Now fortunately for me nothing horrific happens, all that occurs is I get really tired and am forced into early nights and quieter days. Two and a half weeks into my sick leave, with just under two weeks to go until my annual leave then maternity leaves starts, and I think I’ve finally managed to find a good balance between sorting and resting. The countless sleepless nights (restless legs, multiple toilet trips, pregnancy insomnia) have definitely helped with this and I find I need to nap/rest during the day just to make it to dinnertime.

Four days ago we hit the 28 week milestone, a goal I was so relieved to hit as the boys now have a 90%+ survival rate were they to be born today. I remember our OB saying to us months ago that 24 weeks was viability but most OBs aim for the 28 week mark as the viability indicator as then they can “really do something” should unexpected delivery occur. So we’re there, and I’m stoked.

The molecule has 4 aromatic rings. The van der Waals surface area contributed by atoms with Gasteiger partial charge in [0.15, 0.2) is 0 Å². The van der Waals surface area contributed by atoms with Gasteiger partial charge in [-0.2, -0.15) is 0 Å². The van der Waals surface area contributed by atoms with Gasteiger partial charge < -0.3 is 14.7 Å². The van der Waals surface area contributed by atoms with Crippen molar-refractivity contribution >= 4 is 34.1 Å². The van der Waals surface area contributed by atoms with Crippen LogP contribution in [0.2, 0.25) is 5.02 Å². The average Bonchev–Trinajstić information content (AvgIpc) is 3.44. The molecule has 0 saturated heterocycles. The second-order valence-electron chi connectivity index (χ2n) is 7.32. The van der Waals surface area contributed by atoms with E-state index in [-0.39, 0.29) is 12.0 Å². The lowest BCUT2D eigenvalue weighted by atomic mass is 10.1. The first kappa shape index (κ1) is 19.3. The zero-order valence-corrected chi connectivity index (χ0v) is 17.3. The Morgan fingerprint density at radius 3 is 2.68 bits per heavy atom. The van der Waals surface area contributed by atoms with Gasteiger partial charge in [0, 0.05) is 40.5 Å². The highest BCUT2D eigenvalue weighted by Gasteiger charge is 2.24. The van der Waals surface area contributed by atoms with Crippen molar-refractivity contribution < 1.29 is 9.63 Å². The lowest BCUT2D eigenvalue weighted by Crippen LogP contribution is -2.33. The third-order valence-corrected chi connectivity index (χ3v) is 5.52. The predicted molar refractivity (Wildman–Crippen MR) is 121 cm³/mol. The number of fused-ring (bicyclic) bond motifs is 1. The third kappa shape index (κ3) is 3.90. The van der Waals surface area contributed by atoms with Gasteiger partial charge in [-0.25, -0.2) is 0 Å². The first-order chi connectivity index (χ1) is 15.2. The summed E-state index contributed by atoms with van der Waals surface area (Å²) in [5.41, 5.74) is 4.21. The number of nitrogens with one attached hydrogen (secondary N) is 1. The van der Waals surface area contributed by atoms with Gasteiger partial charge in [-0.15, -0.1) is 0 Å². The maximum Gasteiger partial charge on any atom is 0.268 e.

At 28 weeks we have another scan – something we’ll be doing pretty much fortnightly from now on to monitor the boys growth and, possibly more importantly for us, their growth differential. The outcome is better than we could have hoped for. Bumble has caught up to Bee and the boys are now almost identically the same size. What’s more, although on the small side, they both sit nicely in the normal range. We’re so relieved. Seems the rest (yes I know I should have more), no-work, iron supplements and/or SOMETHING is making a difference. Phew! Our obstetrician is pleased and is back to a target of a 37-38 week delivery, something that seemed completely unobtainable a fortnight ago when 32-34 weeks seemed our best goal. Of course anything could happen still but we’ll take that win for now.

28 weeks is also the time that our antenatal class kicks off so on the Saturday we head along to our specialised “Childbirth & Parenting Preparation Course for Multiple Birth.” Most of the stuff we cover in our first three-hour session (they run for 3 hours a day for 5 Saturdays in a row) are things my husband and I have already thought about and/or researched (having been on the journey we’ve been on, and just being the type of people we are, we tend to do a lot of reading and research – in fact it always comes as a bit of a surprise that other people don’t) but future sessions look like they will be of great interest and assistance…next week “the birth”, eek!